The image is still vivid in my mind. The last time the Tigers and the Longhorns met it was homecoming on campus in Missouri and the fans were psyched.
The Tigers got waxed, 41-7. It was 2009.
This year, however, is different in a way.
The Tigers are a team that most like to consider as, "the best, worst team." And coming off an inspiring loss (if there's such thing), the Tigers are desperate to capture a victory.
Now, in 2011, the Longhorns at 6-2 are set to return to Columbia.
Here are a few things you should know about them as you prepare for Saturday's showdown.
The Longhorns have a very impressive young running game highlighted by two true freshman backs—Malcolm Brown and Joe Bergeron.
When you add in senior Fozzy Whittaker and mobile quarterback David Ash, the Longhorns possess one of the most unstoppable ground attacks in college football.
On the season, they rank 11th in the nation in rushing yards, averaging 246.4 yards per contest on the ground.
Missouri needs to be prepared for this bunch going into Saturday, seeing as they just lit Texas Tech up to the tune of 439 yards, and that was without their leading rusher, Malcolm Brown.
Piggy-backing off my last slide, who needs to throw the ball when you can run it for 250 yards per game?
Texas quarterback David Ash has taken the reigns in Austin and hasn't looked back after proving he was the true starter over Case McCoy and former starter Garrett Gilbert.
Texas really relies on their running game to get them into 3rd-and-short situations to avoid giving Ash the added pressure of converting key long first downs.
I'm still not sold on David Ash, so if the Tigers get ahead, his inexperience could be something they feast on.
In the only two games this season where David Ash has been required to throw the ball at least 20 times, he has four interceptions.
Capitalize on that and I like the Tigers' chances.
Texas' schedule has been rather light thus far, and that's saying it lightly.
I will admit, they have taken care of the teams they were supposed to take care of, so I can't knock them for that. But to this point, there is not doubt that their best win came against Texas Tech.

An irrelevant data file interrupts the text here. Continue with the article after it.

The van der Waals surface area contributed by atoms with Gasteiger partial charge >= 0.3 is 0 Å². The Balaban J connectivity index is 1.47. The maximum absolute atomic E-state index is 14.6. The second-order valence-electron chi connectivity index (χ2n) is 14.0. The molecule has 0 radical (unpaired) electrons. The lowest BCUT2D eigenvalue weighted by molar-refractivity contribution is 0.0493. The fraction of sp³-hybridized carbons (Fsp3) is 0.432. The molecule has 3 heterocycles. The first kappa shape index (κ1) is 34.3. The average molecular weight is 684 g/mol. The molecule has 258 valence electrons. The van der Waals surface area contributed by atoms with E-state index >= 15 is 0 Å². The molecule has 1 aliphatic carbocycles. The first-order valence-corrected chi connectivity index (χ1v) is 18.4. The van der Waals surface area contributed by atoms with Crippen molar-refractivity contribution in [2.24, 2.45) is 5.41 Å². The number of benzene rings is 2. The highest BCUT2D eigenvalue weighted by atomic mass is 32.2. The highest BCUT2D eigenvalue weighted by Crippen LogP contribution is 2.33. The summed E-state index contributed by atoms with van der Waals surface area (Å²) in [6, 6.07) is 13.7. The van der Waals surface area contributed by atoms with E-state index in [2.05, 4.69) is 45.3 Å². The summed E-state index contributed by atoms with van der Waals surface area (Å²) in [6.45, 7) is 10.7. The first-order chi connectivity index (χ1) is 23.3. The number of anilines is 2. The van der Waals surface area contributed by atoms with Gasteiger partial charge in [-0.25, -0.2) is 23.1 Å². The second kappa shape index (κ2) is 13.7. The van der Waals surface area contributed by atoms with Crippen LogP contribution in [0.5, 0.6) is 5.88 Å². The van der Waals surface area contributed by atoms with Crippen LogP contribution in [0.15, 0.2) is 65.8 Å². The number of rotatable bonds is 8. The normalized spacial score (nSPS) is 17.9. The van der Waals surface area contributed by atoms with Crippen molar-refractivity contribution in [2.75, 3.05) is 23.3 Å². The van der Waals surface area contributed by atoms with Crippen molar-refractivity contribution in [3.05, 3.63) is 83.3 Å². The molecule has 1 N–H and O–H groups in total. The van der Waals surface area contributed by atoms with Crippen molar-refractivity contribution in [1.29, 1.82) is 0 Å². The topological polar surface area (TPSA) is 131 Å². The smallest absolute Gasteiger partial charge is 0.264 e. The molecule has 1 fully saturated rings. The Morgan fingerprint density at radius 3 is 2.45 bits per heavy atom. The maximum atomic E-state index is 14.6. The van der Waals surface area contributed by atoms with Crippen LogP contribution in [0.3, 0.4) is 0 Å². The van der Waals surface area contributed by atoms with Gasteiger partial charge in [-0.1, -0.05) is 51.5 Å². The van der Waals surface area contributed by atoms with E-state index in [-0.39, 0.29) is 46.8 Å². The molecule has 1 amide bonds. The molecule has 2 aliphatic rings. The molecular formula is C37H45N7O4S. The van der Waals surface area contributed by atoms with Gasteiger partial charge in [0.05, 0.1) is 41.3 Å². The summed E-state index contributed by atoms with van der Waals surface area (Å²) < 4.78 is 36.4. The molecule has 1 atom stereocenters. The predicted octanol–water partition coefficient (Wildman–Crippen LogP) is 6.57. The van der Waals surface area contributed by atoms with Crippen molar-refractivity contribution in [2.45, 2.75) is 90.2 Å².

Texas has compiled six wins against two losses so far this season, with their two losses coming against Oklahoma State and Oklahoma.
With the meat of their schedule coming up in the next four weeks, the way they manhandled Texas Tech will be a useful momentum they can build upon in the coming weeks.
The reason I find importance in this is because we haven't truly seen what Longhorns team will show up when facing adversity in a hostile environment.
Their two previous away games—at UCLA and Iowa State—are hardly the page-turners, and the Longhorns handled both teams with ease.
Mizzou at Faurot will be a different story.
Texas has seen its offense attack the opposing red zone 40 times this year, and to the dismay of many, failed to register any points on 10 of those trips.
The 75 percent conversion rate is 99th-best in the nation.
Not only do the 'Horns struggle to score period, of the 30 conversions, only 22 of them go for touchdowns.
If Missouri can make a stand or two when backed up in its red zone, they can really change the tides of this football game.
When Texas trounced the Tigers in 2009, it marked the Longhorns' sixth consecutive victory against Missouri.
Missouri would love nothing more than to beat up on the 'Horns in their final meeting as conference foes. Especially because it's widely believed that the reason for the Big 12's instability is because of Texas' overpowering attitude.
Mack Brown has certainly left his legacy at the University of Texas, and many people credit him for revitalizing the Longhorns program.
He's accumulated a 137-35 record over his 13 years in Austin, including his 2005 National Championship over USC.
Brown is a fantastic recruiter, among other things, and he really understands how to get the best out of players.
Foswhitt Whittaker, otherwise known as "Fozzy," is a senior running back from the state of Texas and has had a productive career for the Longhorns the past four years.
This year, however, he's arguably more dangerous for what he does in the kicking and field position game rather than in the running game.
Whittaker leads the NCAA with an average of 42.4 yards per return and also has two return touchdowns.
Whittaker's skills as a return man will provide short fields for the Texas offense, which will end up putting pressure on a weaker Tigers defense.
Texas' defense has really come on strong in the 2011 season, after completely blowing the bit in the 2010 campaign. The Longhorns defense is giving up just over three touchdowns a game, which is good for top 30 in the nation.
Led by senior linebacker Emmanuel Acho, the defense loves to put pressure on the quarterback.
In the last two weeks, the unit has shut out Kansas and also held the nation's No. 3 passing offense, Texas Tech, in check for the most part—only allowing 20 points to Seth Doege and the Red Raiders.
You can expect that Mack Brown will have this bunch hyped and ready to try and contain Mizzou quarterback James Franklin.
A turnover margin of zero has to keep Mack Brown sleeping well at night considering how unsettling his overall quarterback play has been throughout the entire season.
I'm equally surprised, considering that I thought this team would be minus-20 after watching that Oklahoma game, but they have seemed to bounce back in a big way.
The ratio is 15-to-15 in terms of takeaways to giveaways, so it's clear that the defense is doing its part.
Missouri will have to protect the ball against this Texas unit in order to keep the ball in Henry Josey's hands, but you best believe that Texas will be gunning to force takeaways and give the offense every shot of taking down the Tigers.